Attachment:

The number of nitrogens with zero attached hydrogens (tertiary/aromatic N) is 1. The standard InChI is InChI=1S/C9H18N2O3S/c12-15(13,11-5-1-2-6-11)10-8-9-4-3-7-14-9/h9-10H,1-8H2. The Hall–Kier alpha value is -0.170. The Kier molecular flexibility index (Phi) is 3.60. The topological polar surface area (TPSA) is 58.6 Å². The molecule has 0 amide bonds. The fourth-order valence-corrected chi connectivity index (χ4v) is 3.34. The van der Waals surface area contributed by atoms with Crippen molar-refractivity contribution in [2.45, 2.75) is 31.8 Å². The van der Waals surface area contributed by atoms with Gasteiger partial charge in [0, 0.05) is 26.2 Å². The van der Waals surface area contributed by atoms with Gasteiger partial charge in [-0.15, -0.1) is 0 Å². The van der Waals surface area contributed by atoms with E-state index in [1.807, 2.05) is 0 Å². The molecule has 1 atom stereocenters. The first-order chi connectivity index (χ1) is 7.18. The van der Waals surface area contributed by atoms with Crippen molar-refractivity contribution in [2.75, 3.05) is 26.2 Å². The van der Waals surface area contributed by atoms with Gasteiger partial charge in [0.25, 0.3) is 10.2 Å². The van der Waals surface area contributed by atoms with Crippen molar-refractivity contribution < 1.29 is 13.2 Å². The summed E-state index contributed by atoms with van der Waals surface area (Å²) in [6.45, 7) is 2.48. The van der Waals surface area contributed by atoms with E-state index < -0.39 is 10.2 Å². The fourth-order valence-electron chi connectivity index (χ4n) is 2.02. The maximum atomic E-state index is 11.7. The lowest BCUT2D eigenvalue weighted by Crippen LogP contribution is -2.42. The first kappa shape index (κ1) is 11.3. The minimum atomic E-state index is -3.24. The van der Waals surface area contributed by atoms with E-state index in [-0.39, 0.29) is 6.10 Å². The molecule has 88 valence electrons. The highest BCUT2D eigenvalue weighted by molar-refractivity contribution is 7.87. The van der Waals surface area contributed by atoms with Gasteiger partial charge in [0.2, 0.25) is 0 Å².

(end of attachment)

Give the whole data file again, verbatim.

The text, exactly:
The number of nitrogens with zero attached hydrogens (tertiary/aromatic N) is 1. The standard InChI is InChI=1S/C9H18N2O3S/c12-15(13,11-5-1-2-6-11)10-8-9-4-3-7-14-9/h9-10H,1-8H2. The Hall–Kier alpha value is -0.170. The Kier molecular flexibility index (Phi) is 3.60. The topological polar surface area (TPSA) is 58.6 Å². The molecule has 0 amide bonds. The fourth-order valence-corrected chi connectivity index (χ4v) is 3.34. The van der Waals surface area contributed by atoms with Crippen molar-refractivity contribution in [2.45, 2.75) is 31.8 Å². The van der Waals surface area contributed by atoms with Gasteiger partial charge in [0, 0.05) is 26.2 Å². The van der Waals surface area contributed by atoms with Gasteiger partial charge in [-0.15, -0.1) is 0 Å². The van der Waals surface area contributed by atoms with E-state index in [1.807, 2.05) is 0 Å². The molecule has 1 atom stereocenters. The first-order chi connectivity index (χ1) is 7.18. The van der Waals surface area contributed by atoms with Crippen molar-refractivity contribution in [2.75, 3.05) is 26.2 Å². The van der Waals surface area contributed by atoms with Gasteiger partial charge in [0.25, 0.3) is 10.2 Å². The van der Waals surface area contributed by atoms with Crippen molar-refractivity contribution < 1.29 is 13.2 Å². The summed E-state index contributed by atoms with van der Waals surface area (Å²) in [6.45, 7) is 2.48. The van der Waals surface area contributed by atoms with E-state index < -0.39 is 10.2 Å². The fourth-order valence-electron chi connectivity index (χ4n) is 2.02. The maximum atomic E-state index is 11.7. The lowest BCUT2D eigenvalue weighted by Crippen LogP contribution is -2.42. The first kappa shape index (κ1) is 11.3. The minimum atomic E-state index is -3.24. The van der Waals surface area contributed by atoms with E-state index in [-0.39, 0.29) is 6.10 Å². The molecule has 88 valence electrons. The highest BCUT2D eigenvalue weighted by molar-refractivity contribution is 7.87. The van der Waals surface area contributed by atoms with Gasteiger partial charge in [0.2, 0.25) is 0 Å².